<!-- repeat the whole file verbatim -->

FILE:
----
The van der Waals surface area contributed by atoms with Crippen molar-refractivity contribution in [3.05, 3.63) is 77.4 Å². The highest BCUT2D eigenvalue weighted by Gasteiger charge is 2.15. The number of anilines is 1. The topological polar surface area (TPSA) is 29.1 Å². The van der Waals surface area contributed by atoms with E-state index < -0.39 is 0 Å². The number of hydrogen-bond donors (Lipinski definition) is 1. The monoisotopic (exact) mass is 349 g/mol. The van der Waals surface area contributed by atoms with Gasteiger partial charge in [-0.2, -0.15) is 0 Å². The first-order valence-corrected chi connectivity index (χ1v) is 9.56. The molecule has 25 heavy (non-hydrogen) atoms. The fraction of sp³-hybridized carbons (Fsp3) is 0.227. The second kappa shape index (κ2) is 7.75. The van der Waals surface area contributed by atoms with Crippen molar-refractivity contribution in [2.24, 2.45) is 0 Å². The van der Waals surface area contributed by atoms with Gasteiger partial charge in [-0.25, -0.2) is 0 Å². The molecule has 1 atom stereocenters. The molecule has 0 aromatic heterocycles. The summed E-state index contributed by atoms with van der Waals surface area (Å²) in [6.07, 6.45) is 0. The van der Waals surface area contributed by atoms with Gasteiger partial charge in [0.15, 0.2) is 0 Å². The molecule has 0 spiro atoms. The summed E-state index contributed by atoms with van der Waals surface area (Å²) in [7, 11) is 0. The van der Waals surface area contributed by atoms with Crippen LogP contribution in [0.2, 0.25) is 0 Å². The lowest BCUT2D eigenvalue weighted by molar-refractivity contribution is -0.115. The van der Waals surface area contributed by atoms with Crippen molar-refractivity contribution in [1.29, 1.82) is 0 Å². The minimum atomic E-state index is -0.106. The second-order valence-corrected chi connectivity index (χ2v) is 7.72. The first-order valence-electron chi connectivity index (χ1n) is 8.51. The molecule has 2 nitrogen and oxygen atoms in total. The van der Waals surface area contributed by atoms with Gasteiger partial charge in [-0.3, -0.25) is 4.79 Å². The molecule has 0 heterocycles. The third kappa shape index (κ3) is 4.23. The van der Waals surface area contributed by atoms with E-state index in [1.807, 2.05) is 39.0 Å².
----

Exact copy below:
The van der Waals surface area contributed by atoms with Crippen molar-refractivity contribution in [3.05, 3.63) is 77.4 Å². The highest BCUT2D eigenvalue weighted by Gasteiger charge is 2.15. The number of anilines is 1. The topological polar surface area (TPSA) is 29.1 Å². The van der Waals surface area contributed by atoms with E-state index < -0.39 is 0 Å². The number of hydrogen-bond donors (Lipinski definition) is 1. The monoisotopic (exact) mass is 349 g/mol. The van der Waals surface area contributed by atoms with Gasteiger partial charge in [-0.2, -0.15) is 0 Å². The first-order valence-corrected chi connectivity index (χ1v) is 9.56. The molecule has 25 heavy (non-hydrogen) atoms. The fraction of sp³-hybridized carbons (Fsp3) is 0.227. The second kappa shape index (κ2) is 7.75. The van der Waals surface area contributed by atoms with Crippen molar-refractivity contribution in [2.24, 2.45) is 0 Å². The van der Waals surface area contributed by atoms with Gasteiger partial charge in [-0.25, -0.2) is 0 Å². The molecule has 1 atom stereocenters. The molecule has 0 aromatic heterocycles. The summed E-state index contributed by atoms with van der Waals surface area (Å²) in [6.07, 6.45) is 0. The van der Waals surface area contributed by atoms with Gasteiger partial charge in [0.15, 0.2) is 0 Å². The molecule has 0 spiro atoms. The summed E-state index contributed by atoms with van der Waals surface area (Å²) in [7, 11) is 0. The van der Waals surface area contributed by atoms with Crippen LogP contribution in [0.2, 0.25) is 0 Å². The lowest BCUT2D eigenvalue weighted by molar-refractivity contribution is -0.115. The van der Waals surface area contributed by atoms with Crippen molar-refractivity contribution in [1.29, 1.82) is 0 Å². The minimum atomic E-state index is -0.106. The second-order valence-corrected chi connectivity index (χ2v) is 7.72. The first-order valence-electron chi connectivity index (χ1n) is 8.51. The molecule has 2 nitrogen and oxygen atoms in total. The van der Waals surface area contributed by atoms with Gasteiger partial charge in [-0.3, -0.25) is 4.79 Å². The molecule has 0 heterocycles. The third kappa shape index (κ3) is 4.23. The van der Waals surface area contributed by atoms with E-state index in [1.807, 2.05) is 39.0 Å².